Ask Izzy Expands To Provide Support For People Experiencing Family Violence


A mobile website which has been described as a “saviour” by people experiencing homelessness is to launch a new project to assist people fleeing family violence, with funding assistance from the NAB Foundation.
The Help at Hand project, an initiative from technology not for profit Infoxchange, will build on the Ask Izzy site, a one-stop shop to connect people with housing, meals, counselling,and health support.

It comes after Infoxchange secured one of six grants of up to $500,000 from the NAB Foundation to further develop Ask Izzy’s outreach to survivors of family violence, on the back of a successful launch in January 2016, with 400,000 site searches to date.

Infoxchange CEO David Spriggs said the Help at Hand project would enhance the site for women who had experienced family violence and further promote Ask Izzy as a way to connect women with essential services including housing, money help, support and counselling.

“We are committed to tackling family violence, and believe that technology can be an effective solution to providing better support for individuals affected by needless violence,” Spriggs said.

“With NAB’s support, we will be able to connect and empower more people who are experiencing family violence with Ask Izzy and help them find the support they need.”

Spriggs said people escaping family violence had been some of the most frequent users of Ask Izzy and made up the largest group of people searching for housing.

He said Ask Izzy was free and anonymous, and included more than 350,000 services including housing, meals, health care, counselling, legal advice and addiction treatment.

Council to Homeless Persons consumer advocate Vicky Vacondios said Ask Izzy was “a saviour” for the people she helped.

“The fact it is a one-stop destination for people to be able to find the appropriate services – I think that’s one of the brightest ideas someone has come up with,” Vacondios said.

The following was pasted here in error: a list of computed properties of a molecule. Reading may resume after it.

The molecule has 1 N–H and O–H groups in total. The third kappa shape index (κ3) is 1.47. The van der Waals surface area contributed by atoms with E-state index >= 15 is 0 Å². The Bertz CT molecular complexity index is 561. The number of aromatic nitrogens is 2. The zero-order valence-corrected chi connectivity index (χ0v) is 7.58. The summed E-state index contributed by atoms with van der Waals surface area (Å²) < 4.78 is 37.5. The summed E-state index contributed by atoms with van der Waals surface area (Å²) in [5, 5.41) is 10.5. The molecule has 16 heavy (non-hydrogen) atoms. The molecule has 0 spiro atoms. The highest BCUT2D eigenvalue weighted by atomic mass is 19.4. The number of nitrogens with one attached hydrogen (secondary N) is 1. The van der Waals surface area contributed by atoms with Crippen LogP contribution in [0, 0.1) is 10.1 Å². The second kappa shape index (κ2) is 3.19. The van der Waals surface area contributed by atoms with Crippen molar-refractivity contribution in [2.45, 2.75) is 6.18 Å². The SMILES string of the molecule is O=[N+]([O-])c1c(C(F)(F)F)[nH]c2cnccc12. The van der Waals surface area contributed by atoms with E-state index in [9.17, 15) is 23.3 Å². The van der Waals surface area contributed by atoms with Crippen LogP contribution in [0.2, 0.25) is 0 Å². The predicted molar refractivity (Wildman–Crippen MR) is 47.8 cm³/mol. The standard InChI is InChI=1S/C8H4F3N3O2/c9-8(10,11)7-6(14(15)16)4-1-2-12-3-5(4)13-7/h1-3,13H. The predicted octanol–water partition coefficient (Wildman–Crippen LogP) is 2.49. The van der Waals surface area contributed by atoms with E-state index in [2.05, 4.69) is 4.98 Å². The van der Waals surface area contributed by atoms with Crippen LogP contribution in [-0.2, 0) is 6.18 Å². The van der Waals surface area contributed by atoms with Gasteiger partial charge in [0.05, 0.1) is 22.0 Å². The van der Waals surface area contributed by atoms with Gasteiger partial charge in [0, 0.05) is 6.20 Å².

The funding for Ask Izzy Help at Hand is part of a $1.4 million announcement, made on Saturday, by the NAB Foundation to assist in family and domestic violence and financial resilience initiatives.

NAB Foundation’s Thrive grants also went to the University of Melbourne’s evidence-based smartphone tool (e-Mate) which aims to raise awareness and encourage self-reflection for men who may be using violence in their relationships; and Two Good Co which delivers meals to survivors of domestic violence, and provides employment pathways for victims of domestic violence.

The Luke Batty Foundation also received $500,000 as did the Sydney Children’s Hospital Foundation and WIRE – Women’s Information, which supports the education and resourcing of finance professionals to help women improve their financial capabilities.

NAB CEO of consumer banking and wealth Andrew Hagger said the grants reflected NAB’s commitment to supporting organisations that help Australians impacted by family and domestic violence and that help to build financial resilience.

“By extending the grants to a wider group of purpose-led organisations, the NAB Foundation can help support innovation in the philanthropic space, as well as continue to support established not for profits with their initiatives,” Hagger said.

“These organisations do such important work in the community every day, and these grants will help them continue to provide the products and services to address these very real and difficult situations.”

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